“Jest End” at the Waterloo East Theatre – Review

Describing itself as “The hit musical comedy show that explores and exposes the hits, flops and gossip of Theatreland” Jest End does exactly what it says on the tin. A sharp and hilarious take on all of the popular musical theatre productions, writer Garry Lake has reworded and restyled familiar songs with irreverence and joy. The programme contains spoof biogs of the cast and crew, setting the tone of the show from the outset.

Jest End uses a very simple backdrop designed to resemble an underground station, with no set and few props, allowing the highly talented cast to convey a fluid progression from show to show through performance and costume alone. The actors (described as Jesters) whizz through a dazzling number of diverse characters and shows, from Wicked to Billy Elliot to Gypsy almost seamlessly. Costume designer Amy Elizabeth and choreographer Rebecca Howells remain loyal to the styles of each production lampooned in Jest End, which creates an immediate shortcut to those shows.

Avid musical theatre fans will thoroughly enjoy James Doughty’s faithful musicality, and those in the know will recognise the backstage stories of manipulative producers, prima donnas and traumatic auditions. It comes over as naughty rather than snide, with each cast member having plenty of moments to shine. Simon Bailey delivers a strong “Javert”, describing his stage directions and revealing his underlying intentions. Jodie Jacobs shines as a cheeky “Billy Elliot” and later as a bitter aging performer, while Scott Garnham had the audience in stitches with his impression of John Barrowman. Lizzy Connolly gave a wonderful performance as a “part-time Christine” in Phantom of the Opera.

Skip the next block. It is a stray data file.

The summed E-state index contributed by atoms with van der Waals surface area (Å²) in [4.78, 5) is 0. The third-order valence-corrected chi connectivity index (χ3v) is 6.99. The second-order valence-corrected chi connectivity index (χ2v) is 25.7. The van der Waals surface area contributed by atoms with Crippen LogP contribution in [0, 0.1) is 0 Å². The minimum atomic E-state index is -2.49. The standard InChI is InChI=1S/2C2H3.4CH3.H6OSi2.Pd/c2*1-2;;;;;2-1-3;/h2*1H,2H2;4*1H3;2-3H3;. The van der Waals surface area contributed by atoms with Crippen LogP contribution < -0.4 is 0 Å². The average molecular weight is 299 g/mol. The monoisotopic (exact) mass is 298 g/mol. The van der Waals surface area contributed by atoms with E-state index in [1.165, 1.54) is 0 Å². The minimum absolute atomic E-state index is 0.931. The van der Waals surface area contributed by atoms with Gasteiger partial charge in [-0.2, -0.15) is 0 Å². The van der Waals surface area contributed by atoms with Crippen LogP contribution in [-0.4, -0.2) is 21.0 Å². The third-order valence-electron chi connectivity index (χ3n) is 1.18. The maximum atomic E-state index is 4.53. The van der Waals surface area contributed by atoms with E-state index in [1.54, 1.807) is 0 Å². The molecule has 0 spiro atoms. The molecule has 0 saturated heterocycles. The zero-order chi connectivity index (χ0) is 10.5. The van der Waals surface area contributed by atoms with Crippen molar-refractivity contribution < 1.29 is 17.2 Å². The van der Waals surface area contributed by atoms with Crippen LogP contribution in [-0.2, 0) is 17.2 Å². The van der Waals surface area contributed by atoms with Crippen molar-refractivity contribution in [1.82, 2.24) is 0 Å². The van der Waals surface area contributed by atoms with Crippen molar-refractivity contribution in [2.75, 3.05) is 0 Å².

Jest End is extremely well put together and able to entertain those who don’t have a vast knowledge of the genre, although some of the “in-joke” element would be lost on them, such as gesticulations that hint to a particular character or even a specific performer. In that way it resembles the structure of a pantomime where jokes are hidden amongst the banter to keep the adults entertained.

Although claiming to be a smash hit for fans of all ages, the show did contain some sexual references and gestures. These were not gratuitous but parents bringing children under the age of 10 could find those parts uncomfortable.

Jest End has an underlying message about the poor conditions that actors and other theatre professionals put up with in order to pursue their craft. It ends with a call to arms for the audience to realise that very little of the high West End ticket costs trickles down to those delivering a performance. Garry Lake and his team have managed to create a production that is very clever and highly entertaining.

Production Team
Creator/Writer/Director/Producer – Garry Lake
Choreographer – Rebecca Howells
Musical Director – James Doughty
Stage Designer – Sebastian Noel
Lighting Designer – Jack Weir
Costume Designer – Amy Elizabeth
Wig Designer – Wayne Fitzsimmons
Stage Manager – Alice Barber
Production Assistant – Caitlin Hargreaves

JESTERS
Simon Bailey, Lizzy Connolly, Scott Garnham and Jodie Jacobs

Author's review: 
5